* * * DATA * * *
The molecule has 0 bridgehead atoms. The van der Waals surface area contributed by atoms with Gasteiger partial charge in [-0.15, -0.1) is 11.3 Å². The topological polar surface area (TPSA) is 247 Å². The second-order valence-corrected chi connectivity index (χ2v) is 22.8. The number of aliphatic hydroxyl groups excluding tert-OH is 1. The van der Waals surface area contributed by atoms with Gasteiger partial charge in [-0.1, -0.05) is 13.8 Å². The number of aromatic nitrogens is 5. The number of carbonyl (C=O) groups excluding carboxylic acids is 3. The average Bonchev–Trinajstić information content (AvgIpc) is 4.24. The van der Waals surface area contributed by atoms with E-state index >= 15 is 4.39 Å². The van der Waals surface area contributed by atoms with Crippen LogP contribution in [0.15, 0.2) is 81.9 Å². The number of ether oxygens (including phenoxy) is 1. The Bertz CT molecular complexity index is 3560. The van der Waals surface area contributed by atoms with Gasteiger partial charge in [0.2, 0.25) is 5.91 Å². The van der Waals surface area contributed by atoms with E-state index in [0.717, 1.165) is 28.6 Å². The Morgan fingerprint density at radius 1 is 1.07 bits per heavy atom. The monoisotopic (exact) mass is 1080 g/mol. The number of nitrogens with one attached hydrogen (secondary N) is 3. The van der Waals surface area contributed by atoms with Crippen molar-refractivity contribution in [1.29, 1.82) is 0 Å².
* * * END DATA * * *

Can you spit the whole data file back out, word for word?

The molecule has 0 bridgehead atoms. The van der Waals surface area contributed by atoms with Gasteiger partial charge in [-0.15, -0.1) is 11.3 Å². The topological polar surface area (TPSA) is 247 Å². The second-order valence-corrected chi connectivity index (χ2v) is 22.8. The number of aliphatic hydroxyl groups excluding tert-OH is 1. The van der Waals surface area contributed by atoms with Gasteiger partial charge in [-0.1, -0.05) is 13.8 Å². The number of aromatic nitrogens is 5. The number of carbonyl (C=O) groups excluding carboxylic acids is 3. The average Bonchev–Trinajstić information content (AvgIpc) is 4.24. The van der Waals surface area contributed by atoms with E-state index >= 15 is 4.39 Å². The van der Waals surface area contributed by atoms with Crippen LogP contribution in [0.15, 0.2) is 81.9 Å². The number of ether oxygens (including phenoxy) is 1. The Bertz CT molecular complexity index is 3560. The van der Waals surface area contributed by atoms with Gasteiger partial charge in [0.2, 0.25) is 5.91 Å². The van der Waals surface area contributed by atoms with E-state index in [0.717, 1.165) is 28.6 Å². The Morgan fingerprint density at radius 1 is 1.07 bits per heavy atom. The monoisotopic (exact) mass is 1080 g/mol. The number of nitrogens with one attached hydrogen (secondary N) is 3. The van der Waals surface area contributed by atoms with Crippen molar-refractivity contribution in [1.29, 1.82) is 0 Å².